Posted on May 11, 2010 by David Gelsthorpe
I’ve had an old inquiry passed on to me that was never collected. It is quite interesting as it is not what it first seems!
This spectacular specimen looks like amber, which when you dig a little deeper is actually fake. Amber is fossil tree resin which forms lumps and often traps insects and other bits of debris. The big give away with this specimen is that it is the shape of a quartz crystal, a shape that would never naturally occur.
Fake amber is a big industry. You only need to look at Ebay to see an array of fake specimens for sale (mostly from China). Most of the fakes are plastic with a few insects thrown in for good measure. One of the best ways to tell fake amber is to see if it floats on water – amber always floats, plastic usually sinks.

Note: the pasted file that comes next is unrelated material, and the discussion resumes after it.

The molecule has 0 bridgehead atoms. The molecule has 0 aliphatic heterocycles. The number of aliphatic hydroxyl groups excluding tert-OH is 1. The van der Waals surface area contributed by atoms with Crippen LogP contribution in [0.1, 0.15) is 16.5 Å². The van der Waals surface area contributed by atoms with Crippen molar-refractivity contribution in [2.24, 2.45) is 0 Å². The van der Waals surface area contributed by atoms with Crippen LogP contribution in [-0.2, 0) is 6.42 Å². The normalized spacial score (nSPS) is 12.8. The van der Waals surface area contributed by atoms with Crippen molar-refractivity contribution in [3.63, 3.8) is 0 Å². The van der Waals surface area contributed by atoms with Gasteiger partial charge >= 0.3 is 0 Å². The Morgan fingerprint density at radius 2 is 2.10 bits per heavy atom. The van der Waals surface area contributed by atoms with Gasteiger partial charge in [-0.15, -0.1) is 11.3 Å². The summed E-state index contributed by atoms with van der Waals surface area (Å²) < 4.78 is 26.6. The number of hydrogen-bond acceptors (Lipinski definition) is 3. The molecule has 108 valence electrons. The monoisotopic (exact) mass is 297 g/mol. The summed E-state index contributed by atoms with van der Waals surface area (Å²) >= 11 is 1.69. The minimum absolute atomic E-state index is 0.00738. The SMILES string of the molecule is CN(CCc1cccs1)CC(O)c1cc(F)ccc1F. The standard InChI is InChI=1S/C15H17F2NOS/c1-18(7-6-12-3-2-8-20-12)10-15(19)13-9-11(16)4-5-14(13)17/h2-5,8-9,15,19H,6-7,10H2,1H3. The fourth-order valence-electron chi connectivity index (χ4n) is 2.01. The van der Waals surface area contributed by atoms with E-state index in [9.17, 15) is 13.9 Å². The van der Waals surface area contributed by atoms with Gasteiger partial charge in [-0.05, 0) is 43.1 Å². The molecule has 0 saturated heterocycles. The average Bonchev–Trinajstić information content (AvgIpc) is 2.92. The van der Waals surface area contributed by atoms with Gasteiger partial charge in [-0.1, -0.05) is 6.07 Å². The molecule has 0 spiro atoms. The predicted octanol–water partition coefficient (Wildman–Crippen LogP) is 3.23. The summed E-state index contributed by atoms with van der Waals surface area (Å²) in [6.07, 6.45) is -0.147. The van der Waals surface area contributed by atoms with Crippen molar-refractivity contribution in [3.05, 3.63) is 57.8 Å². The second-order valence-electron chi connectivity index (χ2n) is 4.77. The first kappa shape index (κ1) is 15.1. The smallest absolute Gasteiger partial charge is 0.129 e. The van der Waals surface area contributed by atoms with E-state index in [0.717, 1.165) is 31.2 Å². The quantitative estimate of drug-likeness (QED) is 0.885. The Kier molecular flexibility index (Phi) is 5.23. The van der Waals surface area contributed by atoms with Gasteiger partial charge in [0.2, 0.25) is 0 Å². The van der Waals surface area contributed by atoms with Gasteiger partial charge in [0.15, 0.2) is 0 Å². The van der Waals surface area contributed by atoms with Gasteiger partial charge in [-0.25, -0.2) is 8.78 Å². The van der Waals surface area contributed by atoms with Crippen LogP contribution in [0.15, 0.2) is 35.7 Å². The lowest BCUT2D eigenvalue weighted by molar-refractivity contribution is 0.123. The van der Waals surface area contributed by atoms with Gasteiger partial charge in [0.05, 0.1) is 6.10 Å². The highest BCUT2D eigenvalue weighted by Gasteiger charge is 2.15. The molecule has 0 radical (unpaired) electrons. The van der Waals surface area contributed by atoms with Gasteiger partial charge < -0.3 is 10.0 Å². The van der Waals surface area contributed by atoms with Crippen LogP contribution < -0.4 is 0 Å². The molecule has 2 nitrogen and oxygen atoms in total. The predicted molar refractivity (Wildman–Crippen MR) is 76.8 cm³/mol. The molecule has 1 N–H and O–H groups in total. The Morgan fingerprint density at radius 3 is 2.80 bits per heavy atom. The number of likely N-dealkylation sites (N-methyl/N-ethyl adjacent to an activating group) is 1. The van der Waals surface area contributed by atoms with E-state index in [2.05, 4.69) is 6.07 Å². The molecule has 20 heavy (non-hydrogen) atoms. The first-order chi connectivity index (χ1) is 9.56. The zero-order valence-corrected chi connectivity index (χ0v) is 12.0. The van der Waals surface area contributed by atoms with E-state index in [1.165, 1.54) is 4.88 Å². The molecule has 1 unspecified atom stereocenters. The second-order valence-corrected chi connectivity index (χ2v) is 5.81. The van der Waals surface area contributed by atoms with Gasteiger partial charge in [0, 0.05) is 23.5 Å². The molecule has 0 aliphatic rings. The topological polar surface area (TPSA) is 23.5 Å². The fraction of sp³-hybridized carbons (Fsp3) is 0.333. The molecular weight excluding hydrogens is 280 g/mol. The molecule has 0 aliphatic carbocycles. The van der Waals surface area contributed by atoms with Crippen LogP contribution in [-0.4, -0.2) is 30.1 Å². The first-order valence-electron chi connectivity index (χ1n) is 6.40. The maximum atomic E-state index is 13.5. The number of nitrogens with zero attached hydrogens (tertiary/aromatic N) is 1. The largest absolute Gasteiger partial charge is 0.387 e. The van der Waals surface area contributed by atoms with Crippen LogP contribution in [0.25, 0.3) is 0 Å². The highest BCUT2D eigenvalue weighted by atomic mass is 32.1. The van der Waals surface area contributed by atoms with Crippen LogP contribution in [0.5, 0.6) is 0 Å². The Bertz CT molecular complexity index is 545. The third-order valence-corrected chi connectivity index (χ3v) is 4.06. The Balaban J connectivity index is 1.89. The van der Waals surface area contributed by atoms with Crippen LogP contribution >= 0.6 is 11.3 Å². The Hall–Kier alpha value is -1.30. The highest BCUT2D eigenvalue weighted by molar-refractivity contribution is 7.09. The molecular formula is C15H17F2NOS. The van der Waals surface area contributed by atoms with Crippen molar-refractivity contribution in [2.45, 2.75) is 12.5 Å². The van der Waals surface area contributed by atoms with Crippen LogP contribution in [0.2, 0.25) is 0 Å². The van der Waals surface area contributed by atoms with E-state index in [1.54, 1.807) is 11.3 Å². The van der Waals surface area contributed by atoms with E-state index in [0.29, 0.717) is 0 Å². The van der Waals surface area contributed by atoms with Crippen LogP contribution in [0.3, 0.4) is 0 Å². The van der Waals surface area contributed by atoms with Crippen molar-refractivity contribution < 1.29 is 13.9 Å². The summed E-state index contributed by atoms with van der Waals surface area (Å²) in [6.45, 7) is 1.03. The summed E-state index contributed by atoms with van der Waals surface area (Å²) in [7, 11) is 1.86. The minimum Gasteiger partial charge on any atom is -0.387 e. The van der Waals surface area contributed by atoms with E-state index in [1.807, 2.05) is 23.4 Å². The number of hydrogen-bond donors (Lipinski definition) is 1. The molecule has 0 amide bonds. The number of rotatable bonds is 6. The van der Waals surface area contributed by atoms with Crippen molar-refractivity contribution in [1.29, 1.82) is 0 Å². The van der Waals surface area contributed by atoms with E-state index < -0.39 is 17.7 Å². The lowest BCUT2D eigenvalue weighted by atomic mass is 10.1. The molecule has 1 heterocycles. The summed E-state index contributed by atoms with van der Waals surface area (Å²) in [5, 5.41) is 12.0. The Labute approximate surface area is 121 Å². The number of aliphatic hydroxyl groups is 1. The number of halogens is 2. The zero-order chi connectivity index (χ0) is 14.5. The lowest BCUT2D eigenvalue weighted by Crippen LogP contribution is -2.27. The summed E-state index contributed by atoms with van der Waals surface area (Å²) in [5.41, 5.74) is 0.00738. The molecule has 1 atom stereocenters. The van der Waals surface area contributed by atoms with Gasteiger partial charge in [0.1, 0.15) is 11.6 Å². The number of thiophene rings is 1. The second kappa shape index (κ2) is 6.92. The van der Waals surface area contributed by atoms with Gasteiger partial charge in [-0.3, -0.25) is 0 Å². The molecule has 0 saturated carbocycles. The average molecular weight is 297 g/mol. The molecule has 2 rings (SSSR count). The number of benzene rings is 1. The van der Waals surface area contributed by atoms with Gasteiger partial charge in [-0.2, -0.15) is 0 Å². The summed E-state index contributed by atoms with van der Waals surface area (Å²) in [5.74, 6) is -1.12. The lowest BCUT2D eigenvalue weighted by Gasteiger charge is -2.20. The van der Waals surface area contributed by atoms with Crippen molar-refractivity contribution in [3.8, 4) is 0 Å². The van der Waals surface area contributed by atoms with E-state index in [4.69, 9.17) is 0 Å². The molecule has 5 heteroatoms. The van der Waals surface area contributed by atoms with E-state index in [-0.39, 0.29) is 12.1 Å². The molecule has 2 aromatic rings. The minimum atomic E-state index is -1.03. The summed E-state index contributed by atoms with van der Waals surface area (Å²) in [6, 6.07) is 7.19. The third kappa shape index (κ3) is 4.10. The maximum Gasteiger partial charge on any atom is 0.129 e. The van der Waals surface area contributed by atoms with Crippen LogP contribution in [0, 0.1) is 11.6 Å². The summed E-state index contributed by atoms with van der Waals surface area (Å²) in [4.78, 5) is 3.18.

Filed under: Curator's Diary | Tagged: amber, China, geology, manchester, The Manchester Museum | Leave a comment »
Posted on April 6, 2010 by David Gelsthorpe
It’s great to be back after the Easter break. I came across this interesting article this morning.
The real significance is that it records behavior, which is almost never preserved in the fossil record.
Filed under: Curator's Diary, Geology in the news | Tagged: China, Cretaceous, Dinosaurs, geology | 1 Comment »